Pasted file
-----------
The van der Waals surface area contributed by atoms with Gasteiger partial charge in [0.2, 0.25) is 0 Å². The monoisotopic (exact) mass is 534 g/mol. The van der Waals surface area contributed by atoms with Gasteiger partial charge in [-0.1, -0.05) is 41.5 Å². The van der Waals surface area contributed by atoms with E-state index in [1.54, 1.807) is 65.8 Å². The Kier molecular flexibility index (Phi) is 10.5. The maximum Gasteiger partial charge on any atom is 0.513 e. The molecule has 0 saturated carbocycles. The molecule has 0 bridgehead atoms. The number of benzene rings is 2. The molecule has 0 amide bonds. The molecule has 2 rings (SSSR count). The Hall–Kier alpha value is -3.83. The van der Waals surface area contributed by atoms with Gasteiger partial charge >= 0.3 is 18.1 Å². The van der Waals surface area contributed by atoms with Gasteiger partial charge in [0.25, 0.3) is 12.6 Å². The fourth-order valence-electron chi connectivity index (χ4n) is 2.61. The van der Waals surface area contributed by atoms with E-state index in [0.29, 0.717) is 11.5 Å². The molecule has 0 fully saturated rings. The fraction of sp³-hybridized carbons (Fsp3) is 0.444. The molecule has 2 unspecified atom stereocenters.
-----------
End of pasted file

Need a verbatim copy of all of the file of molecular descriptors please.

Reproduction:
The van der Waals surface area contributed by atoms with Gasteiger partial charge in [0.2, 0.25) is 0 Å². The monoisotopic (exact) mass is 534 g/mol. The van der Waals surface area contributed by atoms with Gasteiger partial charge in [-0.1, -0.05) is 41.5 Å². The van der Waals surface area contributed by atoms with E-state index in [1.54, 1.807) is 65.8 Å². The Kier molecular flexibility index (Phi) is 10.5. The maximum Gasteiger partial charge on any atom is 0.513 e. The molecule has 0 saturated carbocycles. The molecule has 0 bridgehead atoms. The number of benzene rings is 2. The molecule has 0 amide bonds. The molecule has 2 rings (SSSR count). The Hall–Kier alpha value is -3.83. The van der Waals surface area contributed by atoms with Gasteiger partial charge >= 0.3 is 18.1 Å². The van der Waals surface area contributed by atoms with Gasteiger partial charge in [0.25, 0.3) is 12.6 Å². The fourth-order valence-electron chi connectivity index (χ4n) is 2.61. The van der Waals surface area contributed by atoms with E-state index in [0.29, 0.717) is 11.5 Å². The molecule has 0 fully saturated rings. The fraction of sp³-hybridized carbons (Fsp3) is 0.444. The molecule has 2 unspecified atom stereocenters.